Darlene Carchedi, known as Mama D, puts on make-up in her tent. Carchedi, a community leader in the camp, said that officials clean up homeless encampments and throw people's things out, the trauma of being homeless repeats itself. "You feel that total loss, trauma, every single time."

Madison Street

Photographed for The Arizona Republic's homelessness coverage.

As the housing and homelessness crisis in Phoenix, Arizona has proliferated - driven by an increasingly unaffordable housing market, gaps in social, mental health and addiction treatment services, and recently, the pandemic's restrictions on shelter services - a growing encampment of 400 people has formed around Central Arizona Shelter Services in an industrial section of the city. The City of Phoenix has, at best, struggled to address the issues plaguing the unhoused throughout the city and the camp. This project examines some of these issues, as well as life and community on Madison Street through the lens of camp mom Darlene Carchedi and others.

A woman, who preferred to remain unnamed, holds some of her belongings during a clean-up on a cold February morning. The city conducts weekly "clean-ups" that begin in the early hours of the morning.

Phoenix police, a common presence in the encampment, stand by during a clean-up. Many people on Madison Street say the police routinely and violently harass and mistreat them.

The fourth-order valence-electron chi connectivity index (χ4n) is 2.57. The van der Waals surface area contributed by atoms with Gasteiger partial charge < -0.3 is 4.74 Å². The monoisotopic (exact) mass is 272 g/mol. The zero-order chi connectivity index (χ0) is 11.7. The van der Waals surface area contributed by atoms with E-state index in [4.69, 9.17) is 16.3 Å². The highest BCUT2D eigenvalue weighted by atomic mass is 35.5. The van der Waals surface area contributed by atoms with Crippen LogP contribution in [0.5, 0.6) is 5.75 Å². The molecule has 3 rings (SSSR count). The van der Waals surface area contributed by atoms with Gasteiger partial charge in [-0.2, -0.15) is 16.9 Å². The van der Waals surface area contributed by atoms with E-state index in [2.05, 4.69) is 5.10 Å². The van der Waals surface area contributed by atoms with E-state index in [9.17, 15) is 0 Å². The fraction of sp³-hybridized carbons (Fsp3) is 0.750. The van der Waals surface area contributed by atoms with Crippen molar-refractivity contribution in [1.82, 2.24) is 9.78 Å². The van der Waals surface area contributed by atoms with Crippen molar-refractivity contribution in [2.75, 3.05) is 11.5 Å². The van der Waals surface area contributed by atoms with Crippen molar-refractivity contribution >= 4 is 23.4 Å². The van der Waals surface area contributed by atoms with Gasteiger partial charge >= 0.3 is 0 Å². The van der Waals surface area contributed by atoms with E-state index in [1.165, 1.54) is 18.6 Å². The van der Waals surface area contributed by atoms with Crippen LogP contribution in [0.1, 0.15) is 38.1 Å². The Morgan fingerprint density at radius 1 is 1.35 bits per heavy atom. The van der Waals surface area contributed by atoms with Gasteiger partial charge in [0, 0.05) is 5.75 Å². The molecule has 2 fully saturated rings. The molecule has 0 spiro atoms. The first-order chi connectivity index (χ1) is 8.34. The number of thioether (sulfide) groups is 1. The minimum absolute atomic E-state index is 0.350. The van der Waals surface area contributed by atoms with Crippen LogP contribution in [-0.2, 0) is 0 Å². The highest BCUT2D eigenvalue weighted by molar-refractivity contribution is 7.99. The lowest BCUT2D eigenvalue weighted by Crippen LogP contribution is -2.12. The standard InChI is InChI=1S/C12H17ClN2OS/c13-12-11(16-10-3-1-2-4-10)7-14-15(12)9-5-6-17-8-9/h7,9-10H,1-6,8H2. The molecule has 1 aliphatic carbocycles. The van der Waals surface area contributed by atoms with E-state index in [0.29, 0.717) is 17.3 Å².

City of Phoenix employees move someone's tent to be thrown out during a clean-up.

Leroy Phillips escapes the summer heat in the shade of his tent in one of the new socially distanced parking lot encampments made for safer living conditions during the coronavirus pandemic. Temperatures that day reached 106 degrees.

Central Arizona Shelter Services CEO Lisa Glow discusses issues affecting senior citizens experiencing homelessness in an office a block away from the encampment.

Darlene gets emotional as she hugs a woman who promised her a housing opportunity. The woman did not show up again, so Darlene ultimately did not get to move in.

Darlene bikes to dinner at the Andre House, a service provider in the area that feeds hundreds of unhoused people.

Darlene and a friend charge their phones inside the Andre House.

Clean-up after a meal at the Andre House.

Darlene washes up outside the Andre House. Their sink is her go-to place to clean up after showers are closed.

An umbrella shades someone's wheelchair at a socially distanced parking lot designated for people experiencing homelessness to camp safely in during the pandemic.

Two water jugs, both almost empty, sit in Enrique Troche's wheelchair as he walks to the nearby Andre House to sit in the shade outside the Human Services Campus. The excruciatingly hot summers in Arizona are quite dangerous and potentially fatal for people forced to live outside.

Rusty Williams wears a mask outside the Human Services Campus.

City of Phoenix workers conduct a cleaning at the encampment during the coronavirus pandemic.

Enrique Troche and Lisa "Jersey" Kelly sit talking as the sun sets over Madison Street. Troche has experienced homelessness for three months, while Kelly has been in and out of homelessness for 40 years. The two have become friends and enjoy relaxing together.

Using Format